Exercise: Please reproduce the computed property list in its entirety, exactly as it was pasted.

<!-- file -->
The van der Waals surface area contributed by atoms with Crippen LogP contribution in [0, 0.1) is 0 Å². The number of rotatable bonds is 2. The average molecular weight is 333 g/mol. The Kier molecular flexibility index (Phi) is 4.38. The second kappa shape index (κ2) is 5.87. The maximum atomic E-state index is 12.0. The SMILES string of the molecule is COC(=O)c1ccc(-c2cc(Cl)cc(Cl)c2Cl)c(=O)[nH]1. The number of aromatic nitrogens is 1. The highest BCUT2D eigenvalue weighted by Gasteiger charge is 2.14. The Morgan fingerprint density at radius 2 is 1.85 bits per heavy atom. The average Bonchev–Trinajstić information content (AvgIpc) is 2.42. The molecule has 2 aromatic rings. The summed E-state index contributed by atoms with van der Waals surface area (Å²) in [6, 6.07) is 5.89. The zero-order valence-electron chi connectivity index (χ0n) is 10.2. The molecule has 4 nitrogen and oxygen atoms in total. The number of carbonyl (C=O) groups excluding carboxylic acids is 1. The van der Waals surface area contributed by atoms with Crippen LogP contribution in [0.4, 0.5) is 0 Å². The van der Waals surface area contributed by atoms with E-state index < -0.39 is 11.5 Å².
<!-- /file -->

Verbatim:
The van der Waals surface area contributed by atoms with Crippen LogP contribution in [0, 0.1) is 0 Å². The number of rotatable bonds is 2. The average molecular weight is 333 g/mol. The Kier molecular flexibility index (Phi) is 4.38. The second kappa shape index (κ2) is 5.87. The maximum atomic E-state index is 12.0. The SMILES string of the molecule is COC(=O)c1ccc(-c2cc(Cl)cc(Cl)c2Cl)c(=O)[nH]1. The number of aromatic nitrogens is 1. The highest BCUT2D eigenvalue weighted by Gasteiger charge is 2.14. The Morgan fingerprint density at radius 2 is 1.85 bits per heavy atom. The average Bonchev–Trinajstić information content (AvgIpc) is 2.42. The molecule has 2 aromatic rings. The summed E-state index contributed by atoms with van der Waals surface area (Å²) in [6, 6.07) is 5.89. The zero-order valence-electron chi connectivity index (χ0n) is 10.2. The molecule has 4 nitrogen and oxygen atoms in total. The number of carbonyl (C=O) groups excluding carboxylic acids is 1. The van der Waals surface area contributed by atoms with Crippen LogP contribution in [0.4, 0.5) is 0 Å². The van der Waals surface area contributed by atoms with E-state index < -0.39 is 11.5 Å².